One popular argument we often hear from investors that I speak with as part of my work at Mutiny Fund is “I’m a long-term investor. Short-term volatility or drawdowns don’t matter to us because I am happy to hold the assets for the long-term.”
I hear this particularly from people who have learned about investing a lot from the Warren Buffett/Jack Bogle camp as they often are quoted in soundbites to this effect. (though, I think their actual views are significantly more nuanced and sophisticated than the naive interpretation of that statement).
Benn Eifert, CIO of QVR, noted and articulated that these sorts of statements often belie a misunderstanding of how compound growth actually works and I’d like to explore that a bit.
Let’s start with a fun trivia question: You have two return streams (a return stream could be a stock, bond, particular trading strategy, etc.)
You know that both will average an annual return of 10%.
There is only one difference between the two return streams:
- Return Stream Low Volatility (LowVol) has an annualized volatility of 10%
- Return Stream High Volatility (HighVol) has an annualized volatility of 20%
What is the compounded annual growth rate (CAGR) of each? (don’t look down the page and cheat!)
- LowVol has a higher compounded annual growth rate (CAGR)
- HighVol has a higher compounded annual growth rate (CAGR)
- They have the same compounded annual growth rate (CAGR)
Got your answer?
The only difference is one goes up and down more than the other which doesn’t matter.
Or does it?
In a very unscientific survey of my Twitter followers, 42.4% of people thought they had the same long-term CAGR.
However, the long-term compound growth rates for LowVol will be 9.5% while the long-term compounded return of HighVol will be 8%.
The more volatility in the return stream, the worse the long-term returns. A 10% average annual return stream with 40% volatility will compound at only 2% per year. At 50% volatility, a return stream with a 10% average annual return will actually lose money over time!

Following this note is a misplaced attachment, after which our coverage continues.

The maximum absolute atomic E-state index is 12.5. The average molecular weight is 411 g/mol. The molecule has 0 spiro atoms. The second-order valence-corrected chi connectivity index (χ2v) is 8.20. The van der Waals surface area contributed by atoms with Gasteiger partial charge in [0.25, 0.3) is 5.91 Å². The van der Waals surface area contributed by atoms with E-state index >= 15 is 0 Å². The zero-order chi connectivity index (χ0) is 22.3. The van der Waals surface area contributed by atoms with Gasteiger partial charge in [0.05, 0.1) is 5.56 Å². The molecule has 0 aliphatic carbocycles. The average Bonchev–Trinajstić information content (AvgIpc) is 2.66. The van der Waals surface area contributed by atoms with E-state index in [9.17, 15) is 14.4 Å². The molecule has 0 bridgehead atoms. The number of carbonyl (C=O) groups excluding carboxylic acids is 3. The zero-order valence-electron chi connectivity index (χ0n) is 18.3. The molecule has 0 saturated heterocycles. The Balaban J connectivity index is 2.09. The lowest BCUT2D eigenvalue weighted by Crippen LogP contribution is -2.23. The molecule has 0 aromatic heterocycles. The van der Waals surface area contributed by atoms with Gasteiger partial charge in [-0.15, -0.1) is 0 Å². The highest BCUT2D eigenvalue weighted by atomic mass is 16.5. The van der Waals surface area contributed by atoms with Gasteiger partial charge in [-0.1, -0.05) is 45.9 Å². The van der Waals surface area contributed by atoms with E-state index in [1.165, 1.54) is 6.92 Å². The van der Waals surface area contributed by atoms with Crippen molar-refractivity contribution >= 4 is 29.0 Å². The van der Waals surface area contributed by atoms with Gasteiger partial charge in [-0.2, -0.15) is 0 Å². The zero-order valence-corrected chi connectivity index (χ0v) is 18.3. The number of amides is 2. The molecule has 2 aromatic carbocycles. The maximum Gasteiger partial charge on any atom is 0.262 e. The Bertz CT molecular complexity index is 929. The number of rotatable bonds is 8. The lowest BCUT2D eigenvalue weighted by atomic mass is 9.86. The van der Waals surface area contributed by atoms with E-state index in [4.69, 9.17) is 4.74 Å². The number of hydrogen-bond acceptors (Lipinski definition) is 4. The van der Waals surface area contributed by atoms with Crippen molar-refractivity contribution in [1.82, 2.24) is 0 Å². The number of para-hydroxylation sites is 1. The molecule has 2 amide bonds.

This is not very intuitive, but once you work out an example, it makes sense.
As a simple example, let’s say you own a $1 million portfolio. Yay!
In Year 1, it suffers a 50% drawdown. Boo!
However, the next year, the market makes a breathtaking rally of 100%. Amazing!
Over that two-year period, your average annual return is 25%: (A -50% loss in year 1 + 100% Gain in year 2 divided by 2 years = 25% average annual return). However, what is the total portfolio value at the end of the second year?
Well, your $1 million declined to $500,000 in Year 1 (a loss of -50%) and then grew 100% from there to get back to exactly where you started: $1 million, a 0% compounded return.
As the saying goes, your 25% average annual return and two bucks will get you a cup of coffee. In the long run, the compounded return is all that matters. And the volatility of the return stream matters quite a lot to the compounded growth.1
Despite the breathtaking rally, your wealth is not growing over that time period, merely recovering to where it started.
Let us call this the Iron Law of Volatility Drag: the higher the volatility of a portfolio, the worse the long-term compound rate of growth of a portfolio, all else being equal.
One of the big lessons from the Iron Law of Volatility Drag is that large drawdowns significantly impair long-term compounding of wealth.
Here’s one (toy) model for thinking about this:
If you had invested $100,000 in the S&P in August, 1989 would have finished with $1,935,000 in August, 2020. Not too shabby!
What happens if you take away some of the downside volatility and drawdowns?
Well, removing 10% of the largest losses means that the portfolio grows to $2,429,000. Removing just 10% of the losses increases the long-term wealth by over 25%!
Removing 20% of the largest losses increased it by $1.235mm to $3,170,000.
Removing the largest 30% of losses led to more than a doubling in the long-term wealth, a final value of $4,002,000, a difference of $2.067mm.
This example is purely illustrative and based on a toy model, but shows the Iron Law of Volatility Drag and it’s biggest consequence: large drawdowns and downside volatility dramatically impair the long-term, compounded growth rate of a portfolio.
To reduce drawdowns and more effectively compound wealth over the long term requires true diversification. I believe the easiest way to think about this is as categorizing assets as either offensive (risk-on) or defensive (risk-off).